“Industrial-era decline in subarctic Atlantic productivity”, by Osman, Das, et al

Abstract

Marine phytoplankton have a crucial role in the modulation of marine-based food webs [1], fishery yields [2] and the global drawdown of atmospheric carbon dioxide [3]. However, owing to sparse measurements before satellite monitoring in the twenty-first century, the long-term response of planktonic stocks to climate forcing is unknown. Here, using a continuous, multi-century record of subarctic Atlantic marine productivity, we show that a marked 10 ± 7% decline in net primary productivity has occurred across this highly productive ocean basin over the past two centuries. We support this conclusion by the application of a marine-productivity proxy, established using the signal of the planktonic-derived aerosol methanesulfonic acid, which is commonly identified across an array of Greenlandic ice cores. Using contemporaneous satellite-era observations, we demonstrate the use of this signal as a robust and high-resolution proxy for past variations in spatially integrated marine productivity. We show that the initiation of declining subarctic Atlantic productivity broadly coincides with the onset of Arctic surface warming [4], and that productivity strongly covaries with regional sea-surface temperatures and basin-wide gyre circulation strength over recent decades. Taken together, our results suggest that the decline in industrial-era productivity may be evidence of the predicted [5] collapse of northern Atlantic planktonic stocks in response to a weakened Atlantic Meridional Overturning Circulation [6–8]. Continued weakening of this Atlantic Meridional Overturning Circulation, as projected for the twenty-first century [9,10], may therefore result in further productivity declines across this globally relevant region.

(Emphasis added.)

Article about the investigation at WHOI.

The paper using a technique devised by Chaudhuri and Marron called SiZer.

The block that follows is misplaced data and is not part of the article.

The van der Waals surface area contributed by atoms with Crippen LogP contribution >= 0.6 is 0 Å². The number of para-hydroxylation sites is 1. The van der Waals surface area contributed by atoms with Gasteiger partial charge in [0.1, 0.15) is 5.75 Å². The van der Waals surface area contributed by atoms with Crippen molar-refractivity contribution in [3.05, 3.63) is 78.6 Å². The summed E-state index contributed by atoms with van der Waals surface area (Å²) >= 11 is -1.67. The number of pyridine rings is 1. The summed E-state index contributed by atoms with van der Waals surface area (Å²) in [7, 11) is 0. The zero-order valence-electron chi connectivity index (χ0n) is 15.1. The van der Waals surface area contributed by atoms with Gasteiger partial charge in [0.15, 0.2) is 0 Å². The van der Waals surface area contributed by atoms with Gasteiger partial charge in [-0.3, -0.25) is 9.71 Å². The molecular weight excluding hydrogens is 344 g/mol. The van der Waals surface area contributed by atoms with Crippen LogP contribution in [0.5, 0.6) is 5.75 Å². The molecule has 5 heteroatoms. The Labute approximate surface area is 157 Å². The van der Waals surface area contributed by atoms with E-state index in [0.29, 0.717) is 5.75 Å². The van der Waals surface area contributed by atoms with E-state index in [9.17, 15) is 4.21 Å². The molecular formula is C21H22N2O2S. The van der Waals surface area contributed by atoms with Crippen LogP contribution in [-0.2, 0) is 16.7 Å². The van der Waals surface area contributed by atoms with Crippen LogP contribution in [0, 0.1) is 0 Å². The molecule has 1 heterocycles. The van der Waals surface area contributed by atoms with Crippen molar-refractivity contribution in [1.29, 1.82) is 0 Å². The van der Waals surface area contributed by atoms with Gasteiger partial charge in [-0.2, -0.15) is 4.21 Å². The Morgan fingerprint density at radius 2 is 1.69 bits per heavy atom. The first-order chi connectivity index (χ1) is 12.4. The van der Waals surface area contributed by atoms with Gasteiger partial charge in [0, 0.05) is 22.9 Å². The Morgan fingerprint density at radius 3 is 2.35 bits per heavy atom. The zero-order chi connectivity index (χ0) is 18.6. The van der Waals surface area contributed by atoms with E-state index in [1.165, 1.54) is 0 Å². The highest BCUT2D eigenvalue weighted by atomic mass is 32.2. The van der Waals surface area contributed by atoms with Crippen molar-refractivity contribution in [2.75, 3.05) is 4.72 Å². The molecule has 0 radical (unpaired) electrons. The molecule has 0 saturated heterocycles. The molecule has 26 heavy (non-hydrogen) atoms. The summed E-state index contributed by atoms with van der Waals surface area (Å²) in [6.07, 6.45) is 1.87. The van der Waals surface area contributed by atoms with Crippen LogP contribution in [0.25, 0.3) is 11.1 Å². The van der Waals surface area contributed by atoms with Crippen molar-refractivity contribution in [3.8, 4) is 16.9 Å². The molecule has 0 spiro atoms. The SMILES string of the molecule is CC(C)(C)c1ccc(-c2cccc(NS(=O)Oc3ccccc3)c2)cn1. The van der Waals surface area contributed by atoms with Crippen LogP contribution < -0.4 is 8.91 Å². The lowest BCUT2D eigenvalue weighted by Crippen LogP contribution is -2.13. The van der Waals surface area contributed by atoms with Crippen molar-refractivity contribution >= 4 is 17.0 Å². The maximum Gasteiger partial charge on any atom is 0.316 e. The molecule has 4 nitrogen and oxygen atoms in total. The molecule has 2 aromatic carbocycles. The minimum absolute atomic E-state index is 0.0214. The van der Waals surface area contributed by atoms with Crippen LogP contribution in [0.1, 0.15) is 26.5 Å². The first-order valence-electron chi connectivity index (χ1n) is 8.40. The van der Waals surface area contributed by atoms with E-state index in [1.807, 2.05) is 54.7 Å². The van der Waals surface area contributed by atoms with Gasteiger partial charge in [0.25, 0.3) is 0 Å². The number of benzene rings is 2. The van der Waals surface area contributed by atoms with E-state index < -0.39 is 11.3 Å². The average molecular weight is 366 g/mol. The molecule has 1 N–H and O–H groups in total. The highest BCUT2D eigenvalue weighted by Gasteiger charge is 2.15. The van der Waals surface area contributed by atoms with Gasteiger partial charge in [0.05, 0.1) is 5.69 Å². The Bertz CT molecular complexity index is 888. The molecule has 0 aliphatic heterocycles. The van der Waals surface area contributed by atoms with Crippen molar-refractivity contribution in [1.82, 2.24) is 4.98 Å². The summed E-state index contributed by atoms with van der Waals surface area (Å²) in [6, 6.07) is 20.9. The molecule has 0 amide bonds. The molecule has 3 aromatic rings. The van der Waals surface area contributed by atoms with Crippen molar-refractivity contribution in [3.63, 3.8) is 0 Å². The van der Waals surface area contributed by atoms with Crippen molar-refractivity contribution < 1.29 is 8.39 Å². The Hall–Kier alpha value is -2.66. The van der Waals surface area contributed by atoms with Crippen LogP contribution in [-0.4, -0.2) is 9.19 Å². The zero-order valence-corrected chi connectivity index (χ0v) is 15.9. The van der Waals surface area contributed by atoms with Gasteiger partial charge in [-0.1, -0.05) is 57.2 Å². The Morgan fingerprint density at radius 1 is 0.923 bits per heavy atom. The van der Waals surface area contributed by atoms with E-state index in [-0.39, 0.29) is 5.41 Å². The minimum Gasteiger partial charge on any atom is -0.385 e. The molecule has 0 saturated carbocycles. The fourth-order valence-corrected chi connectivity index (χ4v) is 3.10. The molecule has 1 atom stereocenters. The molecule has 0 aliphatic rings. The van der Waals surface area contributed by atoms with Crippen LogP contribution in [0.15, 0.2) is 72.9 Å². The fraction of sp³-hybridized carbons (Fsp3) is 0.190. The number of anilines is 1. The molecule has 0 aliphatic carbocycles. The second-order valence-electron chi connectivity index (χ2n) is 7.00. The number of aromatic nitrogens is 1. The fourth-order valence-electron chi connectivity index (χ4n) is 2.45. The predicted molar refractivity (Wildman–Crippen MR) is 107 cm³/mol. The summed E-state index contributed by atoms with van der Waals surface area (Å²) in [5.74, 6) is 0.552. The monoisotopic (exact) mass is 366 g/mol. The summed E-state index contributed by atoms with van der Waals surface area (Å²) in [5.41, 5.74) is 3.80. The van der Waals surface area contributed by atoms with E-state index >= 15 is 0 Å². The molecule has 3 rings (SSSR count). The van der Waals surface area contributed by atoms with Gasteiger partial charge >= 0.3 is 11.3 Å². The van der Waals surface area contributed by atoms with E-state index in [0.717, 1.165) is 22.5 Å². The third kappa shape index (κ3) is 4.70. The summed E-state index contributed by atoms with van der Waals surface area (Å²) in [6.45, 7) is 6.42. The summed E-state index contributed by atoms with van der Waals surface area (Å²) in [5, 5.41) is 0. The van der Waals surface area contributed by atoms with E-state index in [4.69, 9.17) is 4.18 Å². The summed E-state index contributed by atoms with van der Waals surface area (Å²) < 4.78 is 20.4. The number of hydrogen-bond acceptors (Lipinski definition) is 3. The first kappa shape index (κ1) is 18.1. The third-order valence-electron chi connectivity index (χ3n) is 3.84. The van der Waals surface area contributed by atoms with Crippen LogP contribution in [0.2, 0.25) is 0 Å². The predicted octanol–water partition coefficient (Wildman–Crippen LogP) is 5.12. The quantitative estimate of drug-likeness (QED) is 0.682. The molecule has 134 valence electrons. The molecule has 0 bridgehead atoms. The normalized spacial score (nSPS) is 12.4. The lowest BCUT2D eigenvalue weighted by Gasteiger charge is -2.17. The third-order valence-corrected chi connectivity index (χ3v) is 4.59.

There is an R package for it.

Hannig and Marron published a more recent article, and Marron has studied its applications extensively.

The figure below is from

N. J. Abram, et al, “Early onset of industrial-era warming across the oceans and continents”, Nature, 2016, 536, with corrigendum in 2017.

where SiZer is used in a geophysical application cited by Osman, Das, et al.

About ecoquant

See https://667-per-cm.net/about. Retired data scientist and statistician. Now working projects in quantitative ecology and, specifically, phenology of Bryophyta and technical methods for their study.
This entry was posted in science. Bookmark the permalink.

1 Response to “Industrial-era decline in subarctic Atlantic productivity”, by Osman, Das, et al

  1. Pingback: From the Promise Forward Department | Hypergeometric

Leave a reply. Commenting standards are described in the About section linked from banner.

Fill in your details below or click an icon to log in:

WordPress.com Logo

You are commenting using your WordPress.com account. Log Out /  Change )

Google photo

You are commenting using your Google account. Log Out /  Change )

Twitter picture

You are commenting using your Twitter account. Log Out /  Change )

Facebook photo

You are commenting using your Facebook account. Log Out /  Change )

Connecting to %s

This site uses Akismet to reduce spam. Learn how your comment data is processed.